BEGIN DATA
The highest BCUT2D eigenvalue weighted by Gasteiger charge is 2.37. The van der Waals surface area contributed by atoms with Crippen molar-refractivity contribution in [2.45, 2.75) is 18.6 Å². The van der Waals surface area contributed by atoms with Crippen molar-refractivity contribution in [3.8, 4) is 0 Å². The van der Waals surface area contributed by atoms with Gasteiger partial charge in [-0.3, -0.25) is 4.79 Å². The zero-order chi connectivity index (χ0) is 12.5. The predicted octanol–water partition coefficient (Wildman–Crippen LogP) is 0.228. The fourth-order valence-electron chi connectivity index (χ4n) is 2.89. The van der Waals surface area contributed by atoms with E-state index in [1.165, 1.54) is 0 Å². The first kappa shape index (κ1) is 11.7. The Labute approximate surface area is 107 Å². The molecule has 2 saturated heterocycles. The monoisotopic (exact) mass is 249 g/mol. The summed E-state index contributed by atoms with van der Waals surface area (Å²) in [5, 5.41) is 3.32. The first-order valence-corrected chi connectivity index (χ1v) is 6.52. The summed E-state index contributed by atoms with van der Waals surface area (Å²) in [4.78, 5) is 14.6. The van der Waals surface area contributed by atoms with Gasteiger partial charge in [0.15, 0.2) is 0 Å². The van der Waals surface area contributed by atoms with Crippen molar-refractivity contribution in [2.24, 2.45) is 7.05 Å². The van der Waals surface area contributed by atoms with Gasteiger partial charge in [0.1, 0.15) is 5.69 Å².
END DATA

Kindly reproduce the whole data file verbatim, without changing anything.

The highest BCUT2D eigenvalue weighted by Gasteiger charge is 2.37. The van der Waals surface area contributed by atoms with Crippen molar-refractivity contribution in [2.45, 2.75) is 18.6 Å². The van der Waals surface area contributed by atoms with Crippen molar-refractivity contribution in [3.8, 4) is 0 Å². The van der Waals surface area contributed by atoms with Gasteiger partial charge in [-0.3, -0.25) is 4.79 Å². The zero-order chi connectivity index (χ0) is 12.5. The predicted octanol–water partition coefficient (Wildman–Crippen LogP) is 0.228. The fourth-order valence-electron chi connectivity index (χ4n) is 2.89. The van der Waals surface area contributed by atoms with E-state index in [1.165, 1.54) is 0 Å². The first kappa shape index (κ1) is 11.7. The Labute approximate surface area is 107 Å². The molecule has 2 saturated heterocycles. The monoisotopic (exact) mass is 249 g/mol. The summed E-state index contributed by atoms with van der Waals surface area (Å²) in [5, 5.41) is 3.32. The first-order valence-corrected chi connectivity index (χ1v) is 6.52. The summed E-state index contributed by atoms with van der Waals surface area (Å²) in [4.78, 5) is 14.6. The van der Waals surface area contributed by atoms with Gasteiger partial charge in [0.15, 0.2) is 0 Å². The van der Waals surface area contributed by atoms with Crippen molar-refractivity contribution in [2.24, 2.45) is 7.05 Å². The van der Waals surface area contributed by atoms with Gasteiger partial charge in [0.1, 0.15) is 5.69 Å².